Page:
How much does it cost to move an electrical oulet?
Chances are you’ve tried contacting a local electrician in your area and asked “How much to move a plug?” or “How much does it cost to relocate an appliance outlet?”. And chances are you got back questions from the electrician instead of the estimates you were looking for.
Why can't I get a simple estimate?
Well, the reasons vary. But the simple answer is: the condition of the job site (ie. your kitchen bathroom) will affect the labor cost.
A freshly gutted kitchen with no drywall ready for remodeling with bare studs showing is an electrician’s dream. No drywall means no fishing wires between the ceiling, walls, studs, blocking, or appliances.
No obstructions = faster job = less cost to you
Another factor that affects an estimate to relocate an electrical outlet is where the new location of the plug is with respect to its current location.
Not knowing how electrical wires are installed makes providing estimates really tricky because if the existing wire isn’t long enough, new wire needs to be added. On top of that, different homeowners have different tastes. While some may say “blank off the old location, open the drywall, and run new wire from the old box and the new location”, other homeowners may say “don’t damage the drywall.” 2 totally different work environments calling for 2 different estimates.
Different demands = different prices
How to pay less for electrical work.
Want to be the best customer, make your electrician happy, and save some coin?
Be okay with patching drywall.
Allowing your electrician to make access points in your wall to get wires down from the ceiling or between studs lets him complete the job much faster, which means a cheaper price for you.
What's so complicated about moving an electrical outlet?
1. Tip of the iceberg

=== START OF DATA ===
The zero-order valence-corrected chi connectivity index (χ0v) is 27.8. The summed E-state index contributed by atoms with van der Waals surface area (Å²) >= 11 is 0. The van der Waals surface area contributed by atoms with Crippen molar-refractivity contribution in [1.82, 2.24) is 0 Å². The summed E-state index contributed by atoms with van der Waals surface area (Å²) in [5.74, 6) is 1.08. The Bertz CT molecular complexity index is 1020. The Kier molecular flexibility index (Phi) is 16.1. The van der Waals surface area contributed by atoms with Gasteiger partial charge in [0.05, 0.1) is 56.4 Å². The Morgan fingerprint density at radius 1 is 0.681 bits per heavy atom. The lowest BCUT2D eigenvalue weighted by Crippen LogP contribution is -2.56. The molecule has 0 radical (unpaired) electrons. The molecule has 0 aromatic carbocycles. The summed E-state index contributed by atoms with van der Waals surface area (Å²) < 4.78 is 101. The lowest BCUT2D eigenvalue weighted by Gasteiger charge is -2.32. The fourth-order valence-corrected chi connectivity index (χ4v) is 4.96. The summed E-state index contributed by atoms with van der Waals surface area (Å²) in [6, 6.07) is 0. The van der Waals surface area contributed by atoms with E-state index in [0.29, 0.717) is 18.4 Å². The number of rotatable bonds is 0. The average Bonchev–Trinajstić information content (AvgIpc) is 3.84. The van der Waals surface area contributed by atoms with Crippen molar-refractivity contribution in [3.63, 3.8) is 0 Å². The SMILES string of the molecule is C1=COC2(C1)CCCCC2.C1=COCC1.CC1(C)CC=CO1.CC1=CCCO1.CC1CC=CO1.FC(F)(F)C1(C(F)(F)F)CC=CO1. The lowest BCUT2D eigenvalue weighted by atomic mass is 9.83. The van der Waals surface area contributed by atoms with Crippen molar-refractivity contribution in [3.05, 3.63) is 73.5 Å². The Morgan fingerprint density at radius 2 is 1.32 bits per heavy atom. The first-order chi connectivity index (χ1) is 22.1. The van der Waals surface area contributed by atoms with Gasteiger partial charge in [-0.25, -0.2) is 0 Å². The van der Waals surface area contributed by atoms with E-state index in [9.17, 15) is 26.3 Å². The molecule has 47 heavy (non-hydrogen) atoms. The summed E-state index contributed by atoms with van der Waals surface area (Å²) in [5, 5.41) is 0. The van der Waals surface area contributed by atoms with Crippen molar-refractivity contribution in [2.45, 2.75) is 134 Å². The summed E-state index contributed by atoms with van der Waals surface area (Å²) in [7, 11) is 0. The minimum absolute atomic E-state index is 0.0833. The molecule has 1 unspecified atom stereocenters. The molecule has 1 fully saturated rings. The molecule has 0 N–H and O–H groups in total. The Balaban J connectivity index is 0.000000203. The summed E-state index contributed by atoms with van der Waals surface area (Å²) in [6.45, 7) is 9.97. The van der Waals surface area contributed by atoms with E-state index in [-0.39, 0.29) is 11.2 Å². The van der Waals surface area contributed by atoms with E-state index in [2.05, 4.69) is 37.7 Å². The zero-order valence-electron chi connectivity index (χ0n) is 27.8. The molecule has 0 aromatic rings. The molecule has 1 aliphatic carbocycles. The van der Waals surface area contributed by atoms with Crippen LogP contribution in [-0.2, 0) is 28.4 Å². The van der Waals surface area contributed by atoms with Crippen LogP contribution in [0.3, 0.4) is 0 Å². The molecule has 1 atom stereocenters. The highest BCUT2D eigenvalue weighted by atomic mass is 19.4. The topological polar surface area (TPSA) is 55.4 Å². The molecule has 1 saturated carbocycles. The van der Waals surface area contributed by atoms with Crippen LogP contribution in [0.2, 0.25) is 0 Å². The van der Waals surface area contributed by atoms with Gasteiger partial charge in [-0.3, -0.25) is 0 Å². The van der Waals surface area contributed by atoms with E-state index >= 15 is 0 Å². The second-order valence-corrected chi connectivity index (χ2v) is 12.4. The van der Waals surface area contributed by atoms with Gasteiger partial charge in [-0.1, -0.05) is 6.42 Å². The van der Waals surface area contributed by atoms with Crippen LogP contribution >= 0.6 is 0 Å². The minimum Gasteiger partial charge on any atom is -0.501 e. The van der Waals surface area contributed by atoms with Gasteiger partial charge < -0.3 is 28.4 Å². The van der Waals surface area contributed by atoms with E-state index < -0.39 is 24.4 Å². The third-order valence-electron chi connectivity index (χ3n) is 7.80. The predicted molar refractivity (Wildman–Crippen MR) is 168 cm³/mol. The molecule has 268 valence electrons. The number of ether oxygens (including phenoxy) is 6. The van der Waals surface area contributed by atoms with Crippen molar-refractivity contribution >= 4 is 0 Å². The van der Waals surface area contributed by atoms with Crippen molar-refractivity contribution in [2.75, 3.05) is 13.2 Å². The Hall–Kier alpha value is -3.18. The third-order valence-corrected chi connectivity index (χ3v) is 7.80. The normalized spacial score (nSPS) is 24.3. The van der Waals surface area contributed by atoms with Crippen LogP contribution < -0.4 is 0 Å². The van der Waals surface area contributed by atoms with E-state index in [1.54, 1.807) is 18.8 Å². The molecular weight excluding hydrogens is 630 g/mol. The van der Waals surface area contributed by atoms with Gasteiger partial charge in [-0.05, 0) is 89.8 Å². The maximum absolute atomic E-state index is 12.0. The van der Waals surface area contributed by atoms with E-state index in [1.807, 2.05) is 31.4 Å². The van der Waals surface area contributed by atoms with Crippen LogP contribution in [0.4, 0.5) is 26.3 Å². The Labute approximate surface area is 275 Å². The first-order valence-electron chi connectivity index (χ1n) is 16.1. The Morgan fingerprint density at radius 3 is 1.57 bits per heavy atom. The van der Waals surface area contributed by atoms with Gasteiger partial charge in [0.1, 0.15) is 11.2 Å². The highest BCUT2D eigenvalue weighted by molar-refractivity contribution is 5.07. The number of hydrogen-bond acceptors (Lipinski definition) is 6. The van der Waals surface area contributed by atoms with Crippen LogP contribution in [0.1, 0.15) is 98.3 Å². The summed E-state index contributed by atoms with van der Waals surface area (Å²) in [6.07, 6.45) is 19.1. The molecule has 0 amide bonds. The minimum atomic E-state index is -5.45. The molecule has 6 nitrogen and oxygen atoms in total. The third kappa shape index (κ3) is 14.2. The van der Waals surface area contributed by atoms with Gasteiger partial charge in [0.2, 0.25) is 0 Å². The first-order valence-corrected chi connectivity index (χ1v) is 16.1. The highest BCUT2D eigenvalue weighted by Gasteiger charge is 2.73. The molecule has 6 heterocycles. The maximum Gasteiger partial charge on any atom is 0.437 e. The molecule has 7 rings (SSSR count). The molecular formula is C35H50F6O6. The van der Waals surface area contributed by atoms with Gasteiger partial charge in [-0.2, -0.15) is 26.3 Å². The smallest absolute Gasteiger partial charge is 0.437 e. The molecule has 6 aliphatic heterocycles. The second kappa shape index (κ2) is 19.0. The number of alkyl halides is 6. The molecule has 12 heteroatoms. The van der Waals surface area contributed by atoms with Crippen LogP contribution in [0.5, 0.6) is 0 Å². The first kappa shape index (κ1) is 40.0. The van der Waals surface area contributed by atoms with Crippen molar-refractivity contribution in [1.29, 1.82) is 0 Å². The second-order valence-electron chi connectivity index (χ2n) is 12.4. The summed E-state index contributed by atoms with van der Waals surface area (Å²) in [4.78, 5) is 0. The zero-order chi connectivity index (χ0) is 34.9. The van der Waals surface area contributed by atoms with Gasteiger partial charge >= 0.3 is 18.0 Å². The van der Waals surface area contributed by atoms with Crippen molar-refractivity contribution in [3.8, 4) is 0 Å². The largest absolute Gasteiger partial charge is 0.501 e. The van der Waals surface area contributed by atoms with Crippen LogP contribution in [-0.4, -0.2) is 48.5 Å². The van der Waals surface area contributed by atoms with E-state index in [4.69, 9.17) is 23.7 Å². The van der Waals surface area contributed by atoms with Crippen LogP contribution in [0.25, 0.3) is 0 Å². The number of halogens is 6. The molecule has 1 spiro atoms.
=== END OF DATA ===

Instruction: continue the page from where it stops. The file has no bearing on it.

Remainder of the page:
Unobstructed drywall looks like a canvas ready to be painted on. Naturally, we think we can add anything to it. But a wall’s face isn’t as important as what’s behind it, and for electrical work, what’s behind a wall is usually more important than what’s in front of it.
Some walls are easier to work with than others. While bathroom and kitchen walls have various plumbing, electrical, and structural challenges, a bedroom wall (which is essential just a room divider) will most likely be clear and free of obstructions in the wall.
But wait… there’s more
2. Dated wiring
Older homes were installed with older electrical practices that was OK at the time of construction but is a no-no today. A licensed electrician is supposed to do any new work according to the current Nation Electrical Code. Unfortunately sometimes that means a simple plug change will cost more than you were expecting in order to have the install be legal and up to code.
Be aware of guys who are willing to do electrical work for cheap. You get what you pay for and electrical isn’t something you want Joe Smoe doing because he’s saving you $100.
You call an electrician because one of your electrical outlets doesn’t work.
He comes over to replace the outlet only to find there is no ground wire.
By right, he is supposed to either add a ground wire that connects back your electrical panel ($$$) or us a GFCI outlet instead of a normal outlet ($).
In both cases, the result of what you wanted is different than you imaged.
This is a simplified reason as to why estimates can vary widely.
3. Behind the face plate
Another reason for difficult estimates is due to what lies behind the face place. While you see prong outlets, the electrician taking off the device plate sees what’s behind it. Many times it’s an overstuffed box with numerous circuits running through it. Other times the mounting screw holes the outlet mounts to is stripped. With no way to mouth the new outlet, a new box must be installed.
What does that mean:
- Tracing and labeling circuits,
- disconnecting wires,
- removing the old electrical box,
- installing a new electrical box,
- properly re-connecting all the wires,
- and finally installing your new outlet.
What was supposed to be a $40 job suddenly took a full day tracing circuits and trips to Home Depot to replace covers and broken mounting screw holes.
Lucky for you…
Our residential electricians have the answers, options, and experience you are or will be looking for when electrical projects arise at your home. Reach out to us via phone call, text, or email and see how you can ease the burden of homeownership with our licensed Maui electricians, Maui’s most experienced electricians. From electrical wiring, ceiling fan installations, or panel upgrades, we will be there to ensure legal and safe electrical service.